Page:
Thursday, August 28, 2008

Random TdF Observations: Post #1

My Montenegro trip, fascinating as it was, sidetracked me from following up on my Tour de France trip. A lack of Internet in Tuz (and a head-spinning agenda) made it impossible to write and load. So here we are several weeks after the fact, and I'm finally getting around to it. Luckily, my observations are so stupid that no one else has beaten me to the punch. And they would certainly never appear on any televised coverage.
Case in point...
The final day in Paris is extraordinary on many levels, but one that I felt worth noting was the feeling of brother/sisterhood that the entire organization and families certainly must feel after three intense weeks on the road. Similar, I'm sure, to the bittersweet feeling you had on the last day of summer camp: you don't want to it to end, but you can't wait to get home.
I noticed it in many ways. First, I noticed it when the first staff cars started rolling up the Champs Elysees hours in advance. They would pull to a stop in front of the viewing stand we were seated in, pause, get out, wave to someone in the stands, get back in, continue driving. It's kind of like a kid in a school band concert finding mom or dad in the audience and giving a quick wave. And it was so cool to see almost EVERY car, truck, and motorcycle do it at some point.
I also loved to see each of the sponsors bring out their huge transport trucks in the Publicity Caravan. Until this day, these supply troops have been working in the background all Tour long, and now they get to shine up the rig and roll up Main Street, take their curtain call, and wave to their families as well. Horn blaring. Very cool.
And then this happens. OK, you gotta watch. This is their first time through, so the anticipation was killer.
But then the race finishes, and each team does a parade lap of the Champs. And they all wave to the crowds, but I noticed that they also wave to each other as they pass indicating a brothers-in-arms relationship that was very cool to see. It wasn't easy to capture it in a photo, but I got r-e-a-l-l-y lucky with my crummy little point-and-shoot Nikon. That's AG2R in blue waving to the blob of red on the right which is the Caisse d'Epargne team going the other way.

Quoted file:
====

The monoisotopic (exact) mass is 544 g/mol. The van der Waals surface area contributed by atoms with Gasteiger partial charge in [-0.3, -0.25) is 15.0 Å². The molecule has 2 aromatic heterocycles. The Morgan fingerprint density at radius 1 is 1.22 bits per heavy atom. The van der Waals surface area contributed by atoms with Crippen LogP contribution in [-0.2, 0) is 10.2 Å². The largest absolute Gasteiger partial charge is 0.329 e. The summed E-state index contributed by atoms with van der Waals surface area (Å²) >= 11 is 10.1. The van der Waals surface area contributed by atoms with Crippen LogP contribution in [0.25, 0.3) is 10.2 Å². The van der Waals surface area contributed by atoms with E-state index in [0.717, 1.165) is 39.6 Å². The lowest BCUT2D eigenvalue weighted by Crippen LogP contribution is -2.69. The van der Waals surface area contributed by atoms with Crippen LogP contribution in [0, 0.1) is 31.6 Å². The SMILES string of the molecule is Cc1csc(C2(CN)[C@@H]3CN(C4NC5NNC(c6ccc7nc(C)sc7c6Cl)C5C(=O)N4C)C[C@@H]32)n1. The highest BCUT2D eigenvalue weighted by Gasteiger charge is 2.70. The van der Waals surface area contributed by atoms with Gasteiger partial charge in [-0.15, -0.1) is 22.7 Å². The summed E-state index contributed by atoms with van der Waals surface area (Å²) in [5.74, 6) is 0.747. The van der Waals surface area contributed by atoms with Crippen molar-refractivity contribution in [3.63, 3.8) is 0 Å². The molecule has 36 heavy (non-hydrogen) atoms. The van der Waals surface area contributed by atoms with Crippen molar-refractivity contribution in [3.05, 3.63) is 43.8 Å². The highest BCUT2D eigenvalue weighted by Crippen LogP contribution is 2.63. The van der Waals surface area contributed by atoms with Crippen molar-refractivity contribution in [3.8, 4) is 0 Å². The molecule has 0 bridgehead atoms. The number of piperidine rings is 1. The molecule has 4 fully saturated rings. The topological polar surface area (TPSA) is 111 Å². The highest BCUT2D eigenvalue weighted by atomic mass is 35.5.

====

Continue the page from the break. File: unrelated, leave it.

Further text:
Even my travelling companion
and I said our goodbyes to our friend and souvie booth operator Sebastien who we met in Roanne and saw every day along the way forging our own connection with the rolling circus.
It was very much like the end of summer camp. The only thing missing was the kid who got covered in poison ivy and got duct-taped into bed at night and had allergies. And I'm sure he was in this group. Probably works as a UCI Commissaire now.

Thursday, August 21, 2008

Road Trip: Crna Gora

Actually, there wasn't much 'road' in this road trip to Montenegro; it was 18 hours of airports and airplanes. And I will turn this post back to the topic of cycling. Stay with me.
My 'day job' took me to Montenegro for a visit to our Sister City of Tuz just outside of Podgorica. Look it up on the map. I had to. (Since I work for a local government, I had to pay my own way to avoid the wrath of our stingy taxpayers. So it's more correct to say that my day job 'invited' me to Montenegro and I accepted.)
Montenegro is only 2 years old as an independent country and is still struggling to recover from Communist rule when it was part of Yugoslavia. In fact, they're still feeling the effects of the Ottoman Empire even though that's been gone for almost a hundred years. The scenery is breathtaking. The government is making slow but steady progress.
Our Sister City relationship is much less political in nature. We can only help teach them how a democracy affects a small community and how city services can be administered effectively in such an impoverished environment. We've also come up with a few 'humanitarian' programs to help provide materials to operate. School supplies are our first priority. Their high school is run down beyond anything you'd want to attend and has no budget for the basic needs.

And there are other programs that we're working on along those same lines that I won't bore you with. (You're welcome.) We're careful not to just throw American money at a problem and call it a success. We're not sending them fish; we're teaching them HOW to fish. At one of our many feasts, I was seated next to a man who has started a cycling club in the region. He is starting with nothing but an objective to keep kids healthy and out of trouble by keeping them active in a variety of sports - cycling, tai kwon do, etc. His enthusiasm was infectious. They have miles and miles of amazingly challenging roads and trails to ride on, and they're doing quite nicely. But he needs clothing and other expendables that are hard to come by over there. Helmets, for example, are a pressing need.
Knowing that American cyclists throw away more than these people will ever have, we've begun a clothing/equipment drive amongst my local Club. We're also working to gather new helmets to send over. When we get the means, we'll likely supply them with our used bikes that gather dust in our three-car garages.

If your Club is interested in doing something similar, I urge you to explore the possibilities both locally and internationally. The day we get our asses kicked by Montenegren cyclists that we've helped get started will be a happy one.

Wednesday, August 13, 2008

No Internet in Montenegro

I'm in the small town of Tuz Montenegro until the 19th. They are in the former Yugoslavia. Internet is scarce. Stories are plentiful. WIll be back on line next week.

Tuesday, August 5, 2008

Pave` Maria Part II

Real quick: here's the video that goes with the following post.